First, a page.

Just a thought.

  5. #5
    Join Date
    Jan 2013
    Location
    Manchester TN,USA
    Posts
    61

    Default Re: honey crystalization sight

    I heat with a microwave, one quart 50% power for 5 minutes. About 20 minutes after the microwave it will be completely liquefied. Different microwaves will vary.

  6. #6
    Join Date
    May 2010
    Location
    Shelton, CT
    Posts
    5

    Default Re: honey crystalization sight

    Never microwave your honey.

  7. #7
    Join Date
    Jan 2013
    Location
    Manchester TN,USA
    Posts
    61

    Default Re: honey crystalization sight

    Quote Originally Posted by jmack View Post
    Never microwave your honey.
    Well give me a good reason. I'm willing to learn or I wouldn't be at this site.

    I've not had to do it very often but over the course of 20 years it hasn't created any problems that I'm aware of or changed the taste. Being as I was the person consuming it, I think that's a good observation.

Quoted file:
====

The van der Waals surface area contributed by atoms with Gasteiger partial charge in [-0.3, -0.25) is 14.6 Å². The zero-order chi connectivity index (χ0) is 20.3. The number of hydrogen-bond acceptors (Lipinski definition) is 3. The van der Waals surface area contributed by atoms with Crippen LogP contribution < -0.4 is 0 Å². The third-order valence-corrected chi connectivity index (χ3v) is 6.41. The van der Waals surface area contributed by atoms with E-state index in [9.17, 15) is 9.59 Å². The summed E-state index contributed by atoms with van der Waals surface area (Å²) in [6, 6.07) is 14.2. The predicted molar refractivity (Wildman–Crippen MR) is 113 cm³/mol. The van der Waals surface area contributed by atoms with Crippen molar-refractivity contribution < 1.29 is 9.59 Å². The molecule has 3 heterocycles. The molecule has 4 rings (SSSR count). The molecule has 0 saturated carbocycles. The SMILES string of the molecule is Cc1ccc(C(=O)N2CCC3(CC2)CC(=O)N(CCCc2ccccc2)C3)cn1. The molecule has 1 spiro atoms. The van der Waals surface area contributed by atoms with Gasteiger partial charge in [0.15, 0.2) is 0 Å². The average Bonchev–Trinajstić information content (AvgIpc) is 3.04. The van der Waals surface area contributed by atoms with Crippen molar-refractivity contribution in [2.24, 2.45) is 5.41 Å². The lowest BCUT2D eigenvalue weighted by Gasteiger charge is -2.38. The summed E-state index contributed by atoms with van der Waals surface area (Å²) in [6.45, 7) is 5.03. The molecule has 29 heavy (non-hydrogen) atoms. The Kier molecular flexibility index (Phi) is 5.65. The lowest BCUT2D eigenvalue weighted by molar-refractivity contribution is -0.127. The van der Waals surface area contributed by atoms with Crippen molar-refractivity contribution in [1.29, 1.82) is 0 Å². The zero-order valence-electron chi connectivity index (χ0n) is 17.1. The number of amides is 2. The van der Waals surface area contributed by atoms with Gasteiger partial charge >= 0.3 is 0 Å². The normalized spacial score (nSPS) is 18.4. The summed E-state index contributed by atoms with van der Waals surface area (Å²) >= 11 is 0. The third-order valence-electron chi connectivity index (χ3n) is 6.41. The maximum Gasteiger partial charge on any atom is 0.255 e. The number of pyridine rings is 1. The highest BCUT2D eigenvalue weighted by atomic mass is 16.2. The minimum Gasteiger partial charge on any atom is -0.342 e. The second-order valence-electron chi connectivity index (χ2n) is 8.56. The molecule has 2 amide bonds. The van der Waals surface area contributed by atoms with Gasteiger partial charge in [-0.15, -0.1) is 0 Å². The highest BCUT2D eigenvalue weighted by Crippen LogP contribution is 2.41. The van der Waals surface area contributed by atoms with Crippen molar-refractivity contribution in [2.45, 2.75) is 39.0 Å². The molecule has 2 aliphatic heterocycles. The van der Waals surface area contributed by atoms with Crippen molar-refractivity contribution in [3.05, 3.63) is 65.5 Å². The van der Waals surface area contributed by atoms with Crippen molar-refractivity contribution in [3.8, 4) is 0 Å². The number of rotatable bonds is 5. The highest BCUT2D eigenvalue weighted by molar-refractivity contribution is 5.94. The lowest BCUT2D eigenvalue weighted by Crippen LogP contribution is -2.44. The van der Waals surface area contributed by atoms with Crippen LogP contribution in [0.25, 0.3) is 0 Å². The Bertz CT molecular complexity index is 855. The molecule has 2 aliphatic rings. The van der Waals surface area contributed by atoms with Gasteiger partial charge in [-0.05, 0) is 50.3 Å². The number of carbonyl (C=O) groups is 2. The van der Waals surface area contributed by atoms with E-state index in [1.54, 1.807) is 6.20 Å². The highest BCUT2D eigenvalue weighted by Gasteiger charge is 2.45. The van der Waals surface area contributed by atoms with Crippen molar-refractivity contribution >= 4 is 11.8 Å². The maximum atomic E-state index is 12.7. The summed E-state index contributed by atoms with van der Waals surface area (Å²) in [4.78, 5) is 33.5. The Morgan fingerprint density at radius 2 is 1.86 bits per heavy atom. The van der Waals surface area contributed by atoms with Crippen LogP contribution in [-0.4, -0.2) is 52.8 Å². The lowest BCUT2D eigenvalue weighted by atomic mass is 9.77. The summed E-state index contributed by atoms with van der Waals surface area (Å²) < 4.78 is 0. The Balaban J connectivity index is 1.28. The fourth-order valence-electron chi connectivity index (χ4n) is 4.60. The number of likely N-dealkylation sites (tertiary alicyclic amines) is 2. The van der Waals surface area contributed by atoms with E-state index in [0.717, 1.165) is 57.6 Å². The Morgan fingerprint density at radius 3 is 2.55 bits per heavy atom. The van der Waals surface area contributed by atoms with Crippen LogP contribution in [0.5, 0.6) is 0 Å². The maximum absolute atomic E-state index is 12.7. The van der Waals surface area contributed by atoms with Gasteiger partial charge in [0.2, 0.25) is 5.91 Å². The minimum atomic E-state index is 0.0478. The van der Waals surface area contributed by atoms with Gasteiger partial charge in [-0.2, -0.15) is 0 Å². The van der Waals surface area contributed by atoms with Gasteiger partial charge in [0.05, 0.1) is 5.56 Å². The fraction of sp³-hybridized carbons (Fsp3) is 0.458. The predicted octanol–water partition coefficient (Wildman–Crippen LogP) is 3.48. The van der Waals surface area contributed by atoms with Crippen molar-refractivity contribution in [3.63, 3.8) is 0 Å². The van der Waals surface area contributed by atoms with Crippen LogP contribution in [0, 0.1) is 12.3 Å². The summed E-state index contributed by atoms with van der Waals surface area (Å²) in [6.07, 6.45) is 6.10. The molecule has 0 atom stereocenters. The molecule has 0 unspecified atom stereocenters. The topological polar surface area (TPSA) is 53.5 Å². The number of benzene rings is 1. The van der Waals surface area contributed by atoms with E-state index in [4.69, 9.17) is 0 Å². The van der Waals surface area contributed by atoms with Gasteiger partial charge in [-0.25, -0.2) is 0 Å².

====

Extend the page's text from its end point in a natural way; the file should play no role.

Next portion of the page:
8. #8
    Join Date
    Dec 2012
    Location
    Sacramento, CA, USA
    Posts
    1,617

    Default Re: honey crystalization sight

    These are the sugar crystals inside the jar. I have seen them inside my honey jars also. They don't look like the regular liquid honey that we're used to. So customers not want to buy because they don't look the same to what they are used to. Somehow the cooler part in a jar when exposed to outside temp is making sugar crystals faster than the inside jar. So I am thinking one part is cooling faster than the other part. Not so sure of the chemistry behind it just my observation and experience so far. I'm thinking to test freeze one side of the jar with liquid nitrogen to see if the same result or not.